Realizing this felt like a fever dream. I rushed onto eBay and bought the camera model that Ngô recommended in a cloud of pure creative excitement. I’m now the proud owner of a secondhand $35 silver 2006 Sony Cybershot DSC-T10.

Holding the Sony Cybershot with a light diffraction slide in the mirror.

I’ve toted this camera around everywhere: to Berlin during a Columbia-sponsored summer study abroad program, on campus before the world fell apart, and during quarantine in my hometown of Ann Arbor, Michigan.

A bus passes by a pedestrian waiting to cross the street into Columbia’s campus. This was one of my first digicam shots.

Jellyfish floating gracefully at the Aquarium Berlin.

Observing shadows on a patch of Michigan snow.

I fell in love with the Cybershot’s nostalgic grain and distortions. An obvious analogy to these aesthetic effects is film, but the crunchy digital texture of my digicam is likely more familiar to my peers. Musician Brian Eno has explained the allure of these imperfections, writing in a 1996 book that “whatever you now find weird, ugly, uncomfortable and nasty about a new medium will surely become its signature.”

A local river at night.

A rock in the same river during the day. Considered by some to be a “very nice rock.”

The Cybershot turned out to be full of contradictions. Its comically fragile body provided portability unmatched by any digital single-lens reflex or mirrorless camera. While it was discreet and low-profile, it suffered from a sticky shutter, like an old-timey film camera 60 times its price. However, stuck in Michigan and terrified by the world, I slowly found joy in substituting my main gear with something lo-fi. I also found a community of digicam aficionados on, an Instagram page and Discord group run by Ngô herself and dedicated to “highlighting modern users of forgotten digital point & shoots.”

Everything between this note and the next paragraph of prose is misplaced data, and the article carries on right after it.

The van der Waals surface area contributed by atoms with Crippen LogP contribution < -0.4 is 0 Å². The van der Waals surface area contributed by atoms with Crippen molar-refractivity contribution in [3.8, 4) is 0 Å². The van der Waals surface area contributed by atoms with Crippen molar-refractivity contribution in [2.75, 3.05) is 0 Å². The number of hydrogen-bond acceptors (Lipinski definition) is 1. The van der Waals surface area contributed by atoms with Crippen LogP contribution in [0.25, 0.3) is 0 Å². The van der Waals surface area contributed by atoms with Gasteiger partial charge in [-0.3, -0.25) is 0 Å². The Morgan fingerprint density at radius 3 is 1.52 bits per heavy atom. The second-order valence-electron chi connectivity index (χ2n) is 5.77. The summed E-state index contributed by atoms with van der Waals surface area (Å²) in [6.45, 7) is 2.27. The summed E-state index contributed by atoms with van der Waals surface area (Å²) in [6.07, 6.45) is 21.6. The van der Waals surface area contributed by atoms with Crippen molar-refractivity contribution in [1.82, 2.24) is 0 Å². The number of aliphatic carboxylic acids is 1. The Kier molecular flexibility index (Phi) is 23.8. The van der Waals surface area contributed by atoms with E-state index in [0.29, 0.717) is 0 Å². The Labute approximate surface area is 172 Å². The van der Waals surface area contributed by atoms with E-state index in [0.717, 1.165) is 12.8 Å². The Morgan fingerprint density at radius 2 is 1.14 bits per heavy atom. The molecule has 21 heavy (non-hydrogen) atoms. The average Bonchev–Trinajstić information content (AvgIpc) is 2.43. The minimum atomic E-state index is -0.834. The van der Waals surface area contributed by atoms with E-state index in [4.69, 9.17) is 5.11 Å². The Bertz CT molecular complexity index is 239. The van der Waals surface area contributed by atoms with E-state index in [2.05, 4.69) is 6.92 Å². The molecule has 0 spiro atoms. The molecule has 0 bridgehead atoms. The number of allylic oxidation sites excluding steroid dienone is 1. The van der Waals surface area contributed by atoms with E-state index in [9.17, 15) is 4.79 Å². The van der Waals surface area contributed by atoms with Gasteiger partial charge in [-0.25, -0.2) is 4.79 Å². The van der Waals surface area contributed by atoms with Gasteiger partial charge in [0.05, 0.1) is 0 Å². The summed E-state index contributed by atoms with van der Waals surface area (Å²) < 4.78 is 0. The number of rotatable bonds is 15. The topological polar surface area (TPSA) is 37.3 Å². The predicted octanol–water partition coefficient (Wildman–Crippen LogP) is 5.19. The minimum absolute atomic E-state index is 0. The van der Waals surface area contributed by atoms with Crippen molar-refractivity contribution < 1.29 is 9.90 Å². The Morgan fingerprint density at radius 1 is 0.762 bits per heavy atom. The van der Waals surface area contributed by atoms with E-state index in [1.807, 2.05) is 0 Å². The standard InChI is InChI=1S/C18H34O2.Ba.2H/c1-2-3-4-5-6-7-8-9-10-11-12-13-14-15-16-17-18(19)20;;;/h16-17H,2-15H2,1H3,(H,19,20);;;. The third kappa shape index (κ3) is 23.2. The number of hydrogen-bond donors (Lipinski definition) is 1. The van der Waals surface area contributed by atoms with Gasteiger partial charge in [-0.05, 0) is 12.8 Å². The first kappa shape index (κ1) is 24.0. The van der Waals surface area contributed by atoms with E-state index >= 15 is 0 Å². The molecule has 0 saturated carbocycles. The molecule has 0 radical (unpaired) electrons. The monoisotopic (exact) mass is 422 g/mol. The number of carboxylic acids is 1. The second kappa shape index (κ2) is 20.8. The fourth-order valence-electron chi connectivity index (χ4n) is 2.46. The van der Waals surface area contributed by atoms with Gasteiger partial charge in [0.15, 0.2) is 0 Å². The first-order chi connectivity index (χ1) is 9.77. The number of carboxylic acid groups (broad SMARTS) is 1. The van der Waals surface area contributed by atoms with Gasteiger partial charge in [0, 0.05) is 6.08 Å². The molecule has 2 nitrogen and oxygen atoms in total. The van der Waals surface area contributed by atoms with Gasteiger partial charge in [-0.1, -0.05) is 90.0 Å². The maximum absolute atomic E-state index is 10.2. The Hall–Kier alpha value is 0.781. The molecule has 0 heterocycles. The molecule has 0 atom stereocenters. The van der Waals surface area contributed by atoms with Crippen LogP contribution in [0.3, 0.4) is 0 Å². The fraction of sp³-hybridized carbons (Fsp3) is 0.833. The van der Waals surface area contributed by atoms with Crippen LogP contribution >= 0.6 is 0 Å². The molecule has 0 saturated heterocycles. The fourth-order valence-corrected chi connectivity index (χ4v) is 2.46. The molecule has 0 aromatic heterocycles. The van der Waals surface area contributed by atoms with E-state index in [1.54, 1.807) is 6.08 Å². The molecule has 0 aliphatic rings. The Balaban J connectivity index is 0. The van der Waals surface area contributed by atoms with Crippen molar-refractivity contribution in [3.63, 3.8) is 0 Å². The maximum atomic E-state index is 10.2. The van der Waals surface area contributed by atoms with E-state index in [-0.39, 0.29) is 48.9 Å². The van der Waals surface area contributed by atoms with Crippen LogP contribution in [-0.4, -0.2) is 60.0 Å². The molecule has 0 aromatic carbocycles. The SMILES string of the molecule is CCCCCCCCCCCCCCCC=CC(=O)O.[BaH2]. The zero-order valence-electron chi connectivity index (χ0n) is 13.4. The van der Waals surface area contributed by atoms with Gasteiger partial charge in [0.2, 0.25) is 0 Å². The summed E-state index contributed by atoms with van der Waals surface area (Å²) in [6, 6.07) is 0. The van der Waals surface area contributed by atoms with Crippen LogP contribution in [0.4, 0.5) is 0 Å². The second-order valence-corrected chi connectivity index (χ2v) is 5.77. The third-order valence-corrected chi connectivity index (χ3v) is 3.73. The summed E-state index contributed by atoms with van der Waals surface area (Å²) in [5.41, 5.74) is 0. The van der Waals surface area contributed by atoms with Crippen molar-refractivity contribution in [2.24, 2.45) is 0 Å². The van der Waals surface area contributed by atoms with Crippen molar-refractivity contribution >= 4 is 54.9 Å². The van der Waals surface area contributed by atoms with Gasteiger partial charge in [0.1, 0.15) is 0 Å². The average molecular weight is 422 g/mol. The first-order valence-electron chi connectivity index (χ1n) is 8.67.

After a year with my Cybershot, I began adding a sort of visual seasoning to my photos with a small light diffraction gratings slide. I acquired several of these little holographic squares from two Barnard physics majors who had leftover materials from an advanced optics lab. The exact science of the diffraction slide was lost on me but it didn’t matter. The effect was gorgeous and surreal all the same.

This set of three photos shows the advantages of using a diffraction slide. Notice how certain types of light are lifted, duplicated, and emphasized for an ethereal effect. Top: Woman working on her laptop. Middle: Up-close shot of a person’s hands fiddling with a Teenage Engineering OP-Z Pocket Synthesizer. Bottom: Bathroom window with diffused pink-toned lighting.

I’ve since misplaced all of those squares. This has led me to a promising—I say “promising,” but really it’s whatever pulls me out of depressive episodes—next stage of my personal photography, which is researching various diffraction patterns, materials, and distortions. Honestly, it’s hard to say exactly what I want to do. Despite the sunny and vaccinated summer up ahead, the world still feels astonishingly bleak. I’m glad I have my silly little camera, and I’m hopeful others might be discovering different forms of creative expression too––whether or not it’s for the algorithm. My digicam reminds me of an era when the utility of capturing personal memories was a certain kind of sacred. If being a creative student surviving a pandemic has taught me anything, it is the immense value in recycling that specific brand of nostalgia to craft images that transport me not to the past but an ideal present.

A blurred blue neon “CLOSED” sign.

Follow Gabi Levy’s digicam experiments on Instagram, stalk them on Twitter, or find both their pre-COVID-19 and remote photography lounging around the virtual pages of The Columbia Daily Spectator.